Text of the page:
Finding one specific dolphin in the waters around Marco Island is akin to looking for the proverbial needle in a haystack. At least that is what I thought on the morning of Sept. 4 when I set out with researchers from Sea Excursion’s 10,000 Islands Dolphin Project to find one female baby dolphin whose tail had somehow become entangled with a foot of wire leader from a fishing rig.
These same researchers were the ones who spotted the baby dolphin — Skipper — and her entanglement in early August while aboard one of their Dolphin Explorer expeditions. They reported the injury to state and federal authorities, and in the weeks that followed, they also monitored the behavior and movements of Skipper and her mother, Halfway, keeping close tabs on the calf’s condition.
NOAA’s National Marine Fisheries Service (NMFS) deemed the injury life threatening, and launched a multi-agency effort to locate, capture and free Skipper from her entanglement. NMFS officials reached out to the Sarasota Dolphin Research Program (a partnership between Mote Marine Laboratory and the Chicago Zoological Society) for assistance, and the partnership involved members of the Southeast Regional MarineMammal Stranding Network, which included Florida’s Fish and Wildlife Conservation Commission (FWC) and FWC Law Enforcement, Mote Marine Laboratory, Sea World, Clearwater Marine Aquarium, University of Florida, the Rookery Bay National Estuarine Research Reserve and, of course, 10,000 Islands Dolphin Project.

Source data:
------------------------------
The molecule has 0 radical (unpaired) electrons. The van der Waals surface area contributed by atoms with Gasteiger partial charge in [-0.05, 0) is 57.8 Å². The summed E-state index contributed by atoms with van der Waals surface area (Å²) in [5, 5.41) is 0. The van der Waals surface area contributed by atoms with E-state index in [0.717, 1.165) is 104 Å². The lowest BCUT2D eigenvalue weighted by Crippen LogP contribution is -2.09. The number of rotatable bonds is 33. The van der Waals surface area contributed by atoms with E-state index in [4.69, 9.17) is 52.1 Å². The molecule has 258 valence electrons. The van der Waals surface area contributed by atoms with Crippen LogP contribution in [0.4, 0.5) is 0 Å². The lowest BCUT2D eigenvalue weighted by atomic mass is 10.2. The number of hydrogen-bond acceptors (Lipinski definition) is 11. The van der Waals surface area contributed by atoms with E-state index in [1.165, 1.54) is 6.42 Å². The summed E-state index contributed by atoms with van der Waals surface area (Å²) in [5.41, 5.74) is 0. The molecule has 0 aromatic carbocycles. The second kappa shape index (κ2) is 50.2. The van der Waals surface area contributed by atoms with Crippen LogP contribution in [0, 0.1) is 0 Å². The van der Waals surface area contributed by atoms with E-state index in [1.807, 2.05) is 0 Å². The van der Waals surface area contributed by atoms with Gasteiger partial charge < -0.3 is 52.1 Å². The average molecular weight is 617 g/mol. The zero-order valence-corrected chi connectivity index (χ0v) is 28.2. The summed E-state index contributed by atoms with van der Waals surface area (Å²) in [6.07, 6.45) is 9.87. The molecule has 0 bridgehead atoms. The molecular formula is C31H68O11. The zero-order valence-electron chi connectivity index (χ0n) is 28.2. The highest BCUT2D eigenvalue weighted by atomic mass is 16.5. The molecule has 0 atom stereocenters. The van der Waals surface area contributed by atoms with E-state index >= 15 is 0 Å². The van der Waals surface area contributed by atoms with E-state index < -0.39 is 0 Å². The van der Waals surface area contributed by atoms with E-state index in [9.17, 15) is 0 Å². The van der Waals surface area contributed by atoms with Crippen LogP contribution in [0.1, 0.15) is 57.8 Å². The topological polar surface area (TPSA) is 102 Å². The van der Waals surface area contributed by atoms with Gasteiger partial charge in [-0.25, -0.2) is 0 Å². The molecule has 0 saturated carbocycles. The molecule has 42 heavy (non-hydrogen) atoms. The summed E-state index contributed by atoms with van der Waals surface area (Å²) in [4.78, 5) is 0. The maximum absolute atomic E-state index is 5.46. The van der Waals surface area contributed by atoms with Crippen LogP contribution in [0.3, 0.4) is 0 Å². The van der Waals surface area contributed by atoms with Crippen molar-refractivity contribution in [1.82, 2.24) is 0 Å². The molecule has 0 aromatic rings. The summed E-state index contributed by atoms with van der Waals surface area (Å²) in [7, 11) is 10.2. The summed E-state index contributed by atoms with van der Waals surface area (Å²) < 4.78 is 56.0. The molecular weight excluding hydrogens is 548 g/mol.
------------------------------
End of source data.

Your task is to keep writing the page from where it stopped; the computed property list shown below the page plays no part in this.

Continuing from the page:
Now, on the balmy, late summer morning, the Dolphin Explorer crew (with me tagging along) loaded up in four boats to be part of Skipper’s rescue effort. The first order of business: To find Skipper and Halfway.
“An impossible task,” I thought as the Dolphin Explorer’s Mercury engine roared away from the dock at Rose Marina and into Factory Bay. Boy, was I wrong!
Led by naturalist Kent Morse and marine biologist James Liviccari, the Dolphin Explorer researchers have spent most of the last decade studying the bottlenose dolphins who call the waters in and around Marco Island home. From identification and distribution to social behaviors and hunting patterns to mating and family structure, these researchers have an unparalleled knowledge and expertise when it comes to the local dolphin population.
It is this wealth of information that saved Marco’s most famous dolphin, Seymour, in March 2012, who had fishing wire wrapped around his tail.It also helped Skipper — Seymour’s younger sister — on Sept. 4, as the Dolphin Explorer’s depth of research helped lead researchers Bob Erickson and Meredith Barnard to a cove in Little Marco Pass where Skipper and Halfway were enjoying a morning swim and hunt and where rescuers eventually freed Skipper from her entanglement.